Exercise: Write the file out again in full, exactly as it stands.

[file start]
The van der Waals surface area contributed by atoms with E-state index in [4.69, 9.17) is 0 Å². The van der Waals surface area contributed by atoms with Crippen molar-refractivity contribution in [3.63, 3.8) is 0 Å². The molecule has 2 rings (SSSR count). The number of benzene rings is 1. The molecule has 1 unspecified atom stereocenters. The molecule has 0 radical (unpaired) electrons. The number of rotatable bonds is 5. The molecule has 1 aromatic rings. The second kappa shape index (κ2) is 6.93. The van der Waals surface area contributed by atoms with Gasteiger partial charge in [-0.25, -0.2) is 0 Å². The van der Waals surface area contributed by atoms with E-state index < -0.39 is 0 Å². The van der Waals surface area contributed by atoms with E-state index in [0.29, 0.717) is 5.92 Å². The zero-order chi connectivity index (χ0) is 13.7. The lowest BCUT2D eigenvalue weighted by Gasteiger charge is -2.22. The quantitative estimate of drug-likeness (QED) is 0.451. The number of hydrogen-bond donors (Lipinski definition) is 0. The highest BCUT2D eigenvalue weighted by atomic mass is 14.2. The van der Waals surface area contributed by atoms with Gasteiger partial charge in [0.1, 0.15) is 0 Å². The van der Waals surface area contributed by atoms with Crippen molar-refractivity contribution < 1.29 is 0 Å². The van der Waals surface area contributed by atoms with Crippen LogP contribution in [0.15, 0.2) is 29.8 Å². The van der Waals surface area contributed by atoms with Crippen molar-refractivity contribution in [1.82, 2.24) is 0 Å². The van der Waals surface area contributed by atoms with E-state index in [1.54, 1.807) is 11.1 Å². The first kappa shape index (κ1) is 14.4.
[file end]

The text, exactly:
The van der Waals surface area contributed by atoms with E-state index in [4.69, 9.17) is 0 Å². The van der Waals surface area contributed by atoms with Crippen molar-refractivity contribution in [3.63, 3.8) is 0 Å². The molecule has 2 rings (SSSR count). The number of benzene rings is 1. The molecule has 1 unspecified atom stereocenters. The molecule has 0 radical (unpaired) electrons. The number of rotatable bonds is 5. The molecule has 1 aromatic rings. The second kappa shape index (κ2) is 6.93. The van der Waals surface area contributed by atoms with Gasteiger partial charge in [-0.25, -0.2) is 0 Å². The van der Waals surface area contributed by atoms with E-state index < -0.39 is 0 Å². The van der Waals surface area contributed by atoms with E-state index in [0.29, 0.717) is 5.92 Å². The zero-order chi connectivity index (χ0) is 13.7. The lowest BCUT2D eigenvalue weighted by Gasteiger charge is -2.22. The quantitative estimate of drug-likeness (QED) is 0.451. The number of hydrogen-bond donors (Lipinski definition) is 0. The highest BCUT2D eigenvalue weighted by atomic mass is 14.2. The van der Waals surface area contributed by atoms with Gasteiger partial charge in [0.1, 0.15) is 0 Å². The van der Waals surface area contributed by atoms with Crippen molar-refractivity contribution < 1.29 is 0 Å². The van der Waals surface area contributed by atoms with Crippen LogP contribution in [0.15, 0.2) is 29.8 Å². The van der Waals surface area contributed by atoms with Crippen molar-refractivity contribution in [1.82, 2.24) is 0 Å². The van der Waals surface area contributed by atoms with E-state index in [1.54, 1.807) is 11.1 Å². The first kappa shape index (κ1) is 14.4.